Why use a trust in your estate plan? Most likely because it is often the most efficient and effective estate planning tool to transfer wealth from one generation to the next. Using a trust as part of your estate plan has many advantages. Forbes’ recent article entitled “Do You Need A Trust? 8 Important Goals A Trust Can Help You Achieve” discusses eight ways a trust can help you achieve specific legacy planning goals.
Everybody needs a will, but not everyone requires a trust. A trust provides greater flexibility and control over how your property and assets are distributed. Many people create a trust to avoid probate. As a result, it’s faster and easier for your named trustee(s) to distribute your assets to your heirs. There are a many different types of trusts with advantages and disadvantages. Talk about what will be best for you with your estate planning attorney.
- No probate. This process can take months or more to complete, and it can be very expensive. A trust is designed to settle your estate in a timely and relatively inexpensive manner to avoid probate.
- Privacy and confidentiality. Probate is public, so your will and other private financial and business info is available to everyone. However, a trust maintains privacy and confidentiality.
- Protection for beneficiaries. A trust can shield beneficiaries from lawsuits, creditors, or divorce. A trust can also protect the interests of a minor, by including direction for when distributions are made.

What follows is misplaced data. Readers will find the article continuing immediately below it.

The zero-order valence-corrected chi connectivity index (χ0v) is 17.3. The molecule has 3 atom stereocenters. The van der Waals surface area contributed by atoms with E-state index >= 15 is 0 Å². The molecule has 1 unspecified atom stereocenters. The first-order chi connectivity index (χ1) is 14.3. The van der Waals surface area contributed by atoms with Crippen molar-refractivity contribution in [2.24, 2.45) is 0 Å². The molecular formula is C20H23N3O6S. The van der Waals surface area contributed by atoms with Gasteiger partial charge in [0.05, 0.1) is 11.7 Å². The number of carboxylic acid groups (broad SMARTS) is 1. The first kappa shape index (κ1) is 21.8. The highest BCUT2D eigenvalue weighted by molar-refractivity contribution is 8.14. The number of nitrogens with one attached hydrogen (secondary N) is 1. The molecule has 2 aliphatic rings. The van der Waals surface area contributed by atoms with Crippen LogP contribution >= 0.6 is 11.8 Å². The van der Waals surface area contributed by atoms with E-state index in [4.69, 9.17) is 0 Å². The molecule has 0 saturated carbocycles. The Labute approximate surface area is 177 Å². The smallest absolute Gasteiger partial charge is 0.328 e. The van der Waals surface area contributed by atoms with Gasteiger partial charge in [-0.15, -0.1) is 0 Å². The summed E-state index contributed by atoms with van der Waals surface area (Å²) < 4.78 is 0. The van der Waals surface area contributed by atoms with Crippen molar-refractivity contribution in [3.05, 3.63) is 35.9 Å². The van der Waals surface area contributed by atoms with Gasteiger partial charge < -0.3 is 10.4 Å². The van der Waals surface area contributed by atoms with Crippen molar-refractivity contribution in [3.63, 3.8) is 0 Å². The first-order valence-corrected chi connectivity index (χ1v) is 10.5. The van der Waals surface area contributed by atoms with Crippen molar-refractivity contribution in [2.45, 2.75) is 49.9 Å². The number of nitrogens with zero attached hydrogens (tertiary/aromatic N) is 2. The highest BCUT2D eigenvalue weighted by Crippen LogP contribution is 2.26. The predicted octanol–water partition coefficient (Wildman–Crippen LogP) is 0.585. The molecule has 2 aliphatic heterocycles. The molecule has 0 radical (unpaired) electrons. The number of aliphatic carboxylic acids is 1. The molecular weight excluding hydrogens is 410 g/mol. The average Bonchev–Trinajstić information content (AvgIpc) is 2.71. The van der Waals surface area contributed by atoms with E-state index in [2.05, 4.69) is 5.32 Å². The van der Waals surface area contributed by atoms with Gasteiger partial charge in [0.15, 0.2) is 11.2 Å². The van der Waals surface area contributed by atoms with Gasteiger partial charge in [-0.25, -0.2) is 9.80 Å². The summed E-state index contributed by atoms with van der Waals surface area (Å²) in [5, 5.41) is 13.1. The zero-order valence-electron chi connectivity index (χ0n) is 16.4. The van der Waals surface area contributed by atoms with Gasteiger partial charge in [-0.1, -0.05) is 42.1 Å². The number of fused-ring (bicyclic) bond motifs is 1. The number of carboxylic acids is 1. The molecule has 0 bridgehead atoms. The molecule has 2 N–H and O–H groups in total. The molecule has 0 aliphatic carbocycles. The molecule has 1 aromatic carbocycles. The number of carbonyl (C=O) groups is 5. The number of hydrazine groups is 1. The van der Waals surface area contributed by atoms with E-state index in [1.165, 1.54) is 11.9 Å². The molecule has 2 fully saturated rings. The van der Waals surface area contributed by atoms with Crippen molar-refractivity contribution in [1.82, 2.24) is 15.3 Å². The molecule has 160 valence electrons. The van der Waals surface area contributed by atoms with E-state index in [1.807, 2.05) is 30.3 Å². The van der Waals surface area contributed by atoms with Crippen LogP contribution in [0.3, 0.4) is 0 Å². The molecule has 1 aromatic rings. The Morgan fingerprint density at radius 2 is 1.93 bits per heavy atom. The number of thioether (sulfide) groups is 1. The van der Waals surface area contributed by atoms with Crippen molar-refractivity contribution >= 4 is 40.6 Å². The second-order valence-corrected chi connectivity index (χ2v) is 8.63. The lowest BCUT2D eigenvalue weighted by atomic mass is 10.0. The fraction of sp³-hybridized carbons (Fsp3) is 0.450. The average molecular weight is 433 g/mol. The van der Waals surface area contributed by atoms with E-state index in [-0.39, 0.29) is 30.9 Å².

- Provide for children with special needs. This type of trust provides for the health care and personal needs of a minor child or adult who has special needs and may not impact their eligibility for Medicaid benefits.
- Flexibility. As the creator of the trust, you determine the terms of the trust, and can put restrictions on how trust assets are managed. For instance, the trust could state that assets may only be used by the beneficiary to purchase a home or to pay medical bills but may not be distributed directly to the beneficiary.
- Preserve family wealth. Divorce and remarriage can result in assets that were supposed to stay in the family wind up leaving with the ex-spouse. A trust can make help ensure that your estate is preserved for grandchildren.
- Family values. A trust can be a wonderful way to pass down family values concerning education, home ownership, land conservation, community service, religious beliefs and other topics.
- Lessening family conflict. Challenging a trust is difficult and costly. Having a trust in place that clearly articulates your wishes for your family, reduces the potential for misunderstanding.
Whether you have a trust in place or are thinking about creating one, it’s important to meet regularly with your estate planning attorney to be certain your strategy and estate planning documents reflect any new state and federal tax laws, as well as any changes in your goals and circumstances.
Reference: Forbes (Feb. 24, 2020) “Do You Need A Trust? 8 Important Goals A Trust Can Help You Achieve”